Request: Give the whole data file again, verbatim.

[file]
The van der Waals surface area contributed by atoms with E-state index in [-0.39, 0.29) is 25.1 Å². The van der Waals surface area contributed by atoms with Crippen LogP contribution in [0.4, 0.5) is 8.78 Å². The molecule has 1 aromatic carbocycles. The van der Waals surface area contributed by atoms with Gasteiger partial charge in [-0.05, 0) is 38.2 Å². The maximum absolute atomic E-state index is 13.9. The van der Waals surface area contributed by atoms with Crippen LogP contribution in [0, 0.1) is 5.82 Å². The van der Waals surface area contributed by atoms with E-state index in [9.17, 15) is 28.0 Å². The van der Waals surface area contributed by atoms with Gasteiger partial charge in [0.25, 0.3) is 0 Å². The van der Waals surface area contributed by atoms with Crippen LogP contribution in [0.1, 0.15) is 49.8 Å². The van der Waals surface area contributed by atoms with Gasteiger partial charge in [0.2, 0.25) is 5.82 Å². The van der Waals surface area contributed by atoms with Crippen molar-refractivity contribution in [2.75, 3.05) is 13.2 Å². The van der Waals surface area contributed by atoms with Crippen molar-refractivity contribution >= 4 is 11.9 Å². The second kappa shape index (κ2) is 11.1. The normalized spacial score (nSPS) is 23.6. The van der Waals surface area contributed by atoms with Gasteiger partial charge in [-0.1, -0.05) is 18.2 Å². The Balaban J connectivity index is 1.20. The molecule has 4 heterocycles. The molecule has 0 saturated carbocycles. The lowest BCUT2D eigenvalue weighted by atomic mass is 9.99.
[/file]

The van der Waals surface area contributed by atoms with E-state index in [-0.39, 0.29) is 25.1 Å². The van der Waals surface area contributed by atoms with Crippen LogP contribution in [0.4, 0.5) is 8.78 Å². The molecule has 1 aromatic carbocycles. The van der Waals surface area contributed by atoms with Gasteiger partial charge in [-0.05, 0) is 38.2 Å². The maximum absolute atomic E-state index is 13.9. The van der Waals surface area contributed by atoms with Crippen LogP contribution in [0, 0.1) is 5.82 Å². The van der Waals surface area contributed by atoms with E-state index in [9.17, 15) is 28.0 Å². The van der Waals surface area contributed by atoms with Gasteiger partial charge in [0.25, 0.3) is 0 Å². The van der Waals surface area contributed by atoms with Crippen LogP contribution in [0.1, 0.15) is 49.8 Å². The van der Waals surface area contributed by atoms with Gasteiger partial charge in [0.2, 0.25) is 5.82 Å². The van der Waals surface area contributed by atoms with Crippen molar-refractivity contribution in [2.75, 3.05) is 13.2 Å². The van der Waals surface area contributed by atoms with Crippen molar-refractivity contribution >= 4 is 11.9 Å². The second kappa shape index (κ2) is 11.1. The normalized spacial score (nSPS) is 23.6. The van der Waals surface area contributed by atoms with Gasteiger partial charge in [-0.1, -0.05) is 18.2 Å². The Balaban J connectivity index is 1.20. The molecule has 4 heterocycles. The molecule has 0 saturated carbocycles. The lowest BCUT2D eigenvalue weighted by atomic mass is 9.99.